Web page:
How to Cook & Eat Bluegill

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Fried fish in a pan.
Image Credit: minadezhda/iStock/Getty Images

Tender little panfish -- bluegills, crappies, pumpkin seeds and small perch and bass -- are freshwater fish small enough to be cooked in a frying pan over a hot fire built lakeside. These Great Lakes and Southern favorites are best eaten soon after catching. Although recipes vary according to favorite local seasonings, pan-frying is the preferred preparation and source of the bluegill's nickname. Cooks should insist that fishers gut and remove tails and fins before delivering fish to be cooked.

Step 1

De-scale the fish with a dull knife or scaling spoon and wash the fish in cold water. Fillet the fish by drawing a fillet knife down the backbone and peeling the fillet away between the ribs and second set of bones. Remove the second bones as you peel the fillet away.

Step 2

Soak the fish in a beaten egg, 1 cup of milk or Italian dressing. Use enough to coat the fish completely.

Step 3

Season flour or cornmeal with salt, pepper, garlic powder or other seasonings in a bowl. Drop the fish into the mixture and turn, a piece at a time, until coated evenly.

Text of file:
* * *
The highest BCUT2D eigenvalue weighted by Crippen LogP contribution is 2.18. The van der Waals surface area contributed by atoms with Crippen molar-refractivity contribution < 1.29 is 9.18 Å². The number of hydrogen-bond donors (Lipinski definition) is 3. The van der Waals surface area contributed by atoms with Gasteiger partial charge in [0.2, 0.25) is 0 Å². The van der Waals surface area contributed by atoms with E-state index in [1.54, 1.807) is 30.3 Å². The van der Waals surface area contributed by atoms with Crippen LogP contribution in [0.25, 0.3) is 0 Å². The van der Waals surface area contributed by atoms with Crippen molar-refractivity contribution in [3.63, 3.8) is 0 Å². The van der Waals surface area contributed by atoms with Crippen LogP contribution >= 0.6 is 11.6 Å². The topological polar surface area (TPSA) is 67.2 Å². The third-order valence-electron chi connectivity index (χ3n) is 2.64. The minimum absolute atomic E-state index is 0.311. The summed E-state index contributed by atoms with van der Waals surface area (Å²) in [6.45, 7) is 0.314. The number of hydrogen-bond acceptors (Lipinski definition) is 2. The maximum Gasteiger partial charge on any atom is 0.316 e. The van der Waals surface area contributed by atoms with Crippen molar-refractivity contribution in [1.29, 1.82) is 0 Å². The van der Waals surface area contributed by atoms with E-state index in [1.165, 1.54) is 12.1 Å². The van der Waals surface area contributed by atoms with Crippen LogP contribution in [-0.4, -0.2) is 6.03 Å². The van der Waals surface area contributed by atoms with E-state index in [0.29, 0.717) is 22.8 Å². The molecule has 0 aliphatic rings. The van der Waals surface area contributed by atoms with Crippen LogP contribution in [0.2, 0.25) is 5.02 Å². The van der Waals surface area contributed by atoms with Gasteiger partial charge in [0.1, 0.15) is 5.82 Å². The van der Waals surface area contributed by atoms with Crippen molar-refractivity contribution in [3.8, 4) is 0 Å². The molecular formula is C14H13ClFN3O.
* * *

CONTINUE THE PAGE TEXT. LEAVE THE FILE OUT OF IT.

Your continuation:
Step 4

Place fish in about 1/8 inch of oil in a hot pan and fry for four to five minutes on each side. Fish will be flaky and white when done.

Step 5

Serve with a garden salad and hot rolls or Italian bread. Serve the fish with capers sauteed in lemon butter or with lemon wedges as garnish.

Things You'll Need

  • Egg, milk or Italian dressing

  • Lemon or lime

  • Salt and pepper

  • Garlic and other seasonings

  • Flour, cornmeal or potato chips

  • Heavy frying pan

  • Safflower or other cooking oil

  • Capers

Tip

Bluegills can be sautéed without any coating, but just salt and pepper. Saute them in a hot iron pan. Or try sprinkling them with Italian dressing and baking them in aluminum foil in a fire that’s burned down to coals for eight to 10 minutes, depending on the size of the fillets. Garnish them simply with lemon or lime for a beachside dinner and serve them with a warm German potato salad or cool veggie pasta salad. Use crab chips, a spicy chip available in the Mid-Atlantic region, for a crunchy coating that requires no seasoning.

Warning

Always take care when cooking over an open fire and use potholders when handling hot cooking pans.

Allow aluminum foil to cool a bit before opening a cooking packet -- it will be full of hot steam as well as tasty fish.

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